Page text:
noir 0.2.0

rust based, DSL alike and request driven, black box testing library for HTTP APIs.
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A rust based, DSL alike and request driven, black box testing library for HTTP APIs.

Please Note: noir is still work in progress , there will probably be a lot of types, quite a few bugs and probably a some API changes here and there.

Screenshots

noir

Features

  • Describe your API and the external resources it accesses

  • Setup and configure HTTP requests against your API

    • Perform requests with specific headers, querystrings and bodies
    • Set up expecations for response headers and bodies
  • Setup and provide external, mocked HTTP responses to your API

    • These are only available for one specific request
    • Any unexpected external calls made by your API will be caught
    • Request order of the provided responses is also verified
    • Set up expecations for headers and bodies of the requests your API perfomrs
  • Detailed and colored test output to helps you quickly figuring out what exactly went wrong

  • Great support for JSON featuring deep, detailed object and array diffing, showing you paths, types and values

  • Uses hyper for all HTTP related interfaces

Work in Progress / Unstable

  • Macros for easy definition of HTTP multipart forms in tests
  • API for providing custom / external mocks to be active during a test request

Testing your API with noir

Since noir provides the ability to mock out certain parts of your application in tests, you need to run your tests as library tests so the mocks can be enabled during testing.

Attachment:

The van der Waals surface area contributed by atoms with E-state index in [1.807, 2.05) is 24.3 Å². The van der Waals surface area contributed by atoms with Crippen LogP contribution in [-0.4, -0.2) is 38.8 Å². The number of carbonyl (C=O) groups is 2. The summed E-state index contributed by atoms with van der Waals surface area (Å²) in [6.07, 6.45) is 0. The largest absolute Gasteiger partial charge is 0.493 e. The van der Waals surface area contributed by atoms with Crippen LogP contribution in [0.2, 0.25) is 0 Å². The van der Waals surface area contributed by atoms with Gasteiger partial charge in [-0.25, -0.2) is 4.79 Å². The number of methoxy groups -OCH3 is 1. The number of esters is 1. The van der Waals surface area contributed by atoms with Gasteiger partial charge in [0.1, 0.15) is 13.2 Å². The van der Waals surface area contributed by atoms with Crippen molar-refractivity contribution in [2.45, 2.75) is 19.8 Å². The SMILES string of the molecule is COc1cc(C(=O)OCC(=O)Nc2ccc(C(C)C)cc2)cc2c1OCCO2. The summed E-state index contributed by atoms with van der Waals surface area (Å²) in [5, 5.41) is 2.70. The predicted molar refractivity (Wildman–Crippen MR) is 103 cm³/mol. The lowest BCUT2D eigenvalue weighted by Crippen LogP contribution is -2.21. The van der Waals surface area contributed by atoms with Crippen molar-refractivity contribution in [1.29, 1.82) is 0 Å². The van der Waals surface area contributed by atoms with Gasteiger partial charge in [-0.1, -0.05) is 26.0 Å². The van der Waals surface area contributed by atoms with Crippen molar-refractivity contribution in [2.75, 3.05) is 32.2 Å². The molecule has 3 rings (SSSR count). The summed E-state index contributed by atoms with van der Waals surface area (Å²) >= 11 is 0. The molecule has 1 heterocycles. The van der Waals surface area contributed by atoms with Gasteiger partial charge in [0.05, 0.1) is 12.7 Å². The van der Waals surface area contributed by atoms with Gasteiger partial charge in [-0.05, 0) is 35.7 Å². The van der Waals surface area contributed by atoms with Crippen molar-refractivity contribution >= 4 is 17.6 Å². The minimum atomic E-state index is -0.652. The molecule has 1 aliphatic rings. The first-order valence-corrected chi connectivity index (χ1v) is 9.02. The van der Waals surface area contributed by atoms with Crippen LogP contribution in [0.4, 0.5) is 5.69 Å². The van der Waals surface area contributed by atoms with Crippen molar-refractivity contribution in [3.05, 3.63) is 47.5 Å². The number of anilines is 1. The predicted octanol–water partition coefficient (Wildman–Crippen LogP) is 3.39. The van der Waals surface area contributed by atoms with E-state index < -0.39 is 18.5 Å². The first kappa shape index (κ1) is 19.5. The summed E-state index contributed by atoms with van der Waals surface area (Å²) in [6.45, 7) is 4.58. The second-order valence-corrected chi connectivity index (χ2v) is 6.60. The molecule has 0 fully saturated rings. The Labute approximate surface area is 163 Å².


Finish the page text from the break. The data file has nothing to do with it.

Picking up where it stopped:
A fully working example project that integrates with noir can be found in the examples/api folder.

Below you'll find a high level overview of the setup steps required for testing.

Describing your API

noir comes with direct support for testing HTTP based apis, to describe your own HTTP based API create a structure which implements the HttpApi trait.

use noir::HttpApi;

#[derive(Copy, Clone, Default)]
pub struct Api;
impl HttpApi for Api {

    fn hostname(&self) -> &'static str {
        "localhost"
    }

    fn port(&self) -> u16 {
        4000
    }

    fn start(&self) {
        application::server::run(self.host().as_str());
    }

}

There are only three things you have to tell noir here:

  1. The hostname your application will be listening on during testing
  2. The port your application will be listening on during testing
  3. What blocking function will start your webserver

When executing your tests, noir will wait for your webserver to start up and then run each test in series.

Now, the reason for not running in parallel is that once you start using noir provided macros like hyper_client!() (which enable you to mock responses to outgoing HTTP requests from your application) there is no simply way (i.e. without adding additional logic to your application) to match these requests to the responses provided by each test and it would also be rather unclear which exact test should fail should your application perform additional, unexpected HTTP requests during these tests.

Describing External Resources